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Looking Ahead: QSR and Its Business Transformation Journey

Updated: Jan 28

The Quick Service Restaurant (QSR) industry has been witnessing significant changes over the years. Increased competition, rapidly advancing technologies, consumer expectations, concerns over environmental sustainability and changing preferences towards healthy food are only some of the factors which have driven growth, adding a modern twist to the traditional dining experience.


With the COVID-19 pandemic accelerating the shift to online and cashless payments in 2020, due in part to increased social distancing, as well as the national and local lockdowns and restrictions, many QSR players have taken note of these trends and changing dynamics by swiftly developing new business approaches. With 2020 behind us, what should we look forward to in 2021 and beyond?


Redefining the QSR customer experience

With the pandemic rewriting the business rulebook, touchless has become the new motto across industry verticals and the QSR sector is no exception. Last year, store owners were forced to embark on a business transformation journey that includes a robust digital infrastructure. This has enabled them to pivot to off-premise service formats to meet the changing needs of customers. Many turned to store or curbside pick-up, a new click & collect model for QSR to limit the damage to the industry especially where restaurants closure has been imposed. Meanwhile other players, Panera Bread among them, have followed the 2019 KFC example by experimenting with a subscription model.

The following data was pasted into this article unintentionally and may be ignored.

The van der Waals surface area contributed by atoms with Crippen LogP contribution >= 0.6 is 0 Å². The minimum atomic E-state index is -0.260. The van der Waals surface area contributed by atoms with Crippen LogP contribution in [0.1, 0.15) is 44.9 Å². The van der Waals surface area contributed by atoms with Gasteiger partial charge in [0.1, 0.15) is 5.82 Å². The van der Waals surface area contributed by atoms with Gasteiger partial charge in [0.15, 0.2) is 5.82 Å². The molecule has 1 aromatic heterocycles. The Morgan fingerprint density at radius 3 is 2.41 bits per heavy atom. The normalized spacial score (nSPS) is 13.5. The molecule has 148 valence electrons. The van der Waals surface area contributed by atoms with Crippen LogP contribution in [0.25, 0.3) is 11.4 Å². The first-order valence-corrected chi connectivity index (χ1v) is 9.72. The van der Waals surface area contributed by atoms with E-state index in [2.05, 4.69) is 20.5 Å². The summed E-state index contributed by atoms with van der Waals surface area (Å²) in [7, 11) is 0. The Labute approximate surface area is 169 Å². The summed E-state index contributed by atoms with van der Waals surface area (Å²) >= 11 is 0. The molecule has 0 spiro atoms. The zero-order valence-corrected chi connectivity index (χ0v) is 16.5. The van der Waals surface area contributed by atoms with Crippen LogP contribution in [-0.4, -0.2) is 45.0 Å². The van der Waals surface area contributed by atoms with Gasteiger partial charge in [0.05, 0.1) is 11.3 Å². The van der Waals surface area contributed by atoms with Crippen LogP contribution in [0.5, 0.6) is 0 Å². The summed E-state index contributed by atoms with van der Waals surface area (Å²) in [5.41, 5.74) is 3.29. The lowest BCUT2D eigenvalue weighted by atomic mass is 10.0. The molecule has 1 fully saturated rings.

An increased reliance on contactless and QR code technology as a touchless alternative, as well as the adoption of emerging technologies has already presented many growth opportunities in the sector. Some QSRs have utilized facial recognition for when customers are wearing masks to improve checkout convenience and comply with safety measures, as well as provide increased reliance on contactless. As a result, WeChat Pay, for example, witnessed a 26% increase in QR codes usage in Q1 2020 and, according to MasterCard, 75% of transactions are now contactless in Europe.


Responsive, integrated digital experiences are increasingly being used by QSRs to build deeper relationships with their customers. Online ordering witnessed a huge increase in demand in 2020 compared to 2019, driven by lockdown restrictions in most countries. What’s more, restaurants looking to adopt an order and/or pay-at-table model can take advantage of this feature too, providing easier payment options to customers thanks to the array of third-party apps now available in different geographies and other models expected to grow next year.


Loyalty benefits collections, or redemption are increasingly going digital and linked to the payment process. Nando’s, Subway, and Starbucks are just some of the players that have partnered with Apple to integrate their loyalty program with Apple Pay, enabling guests to pay, earn and redeem their benefits as part of a one-tap experience.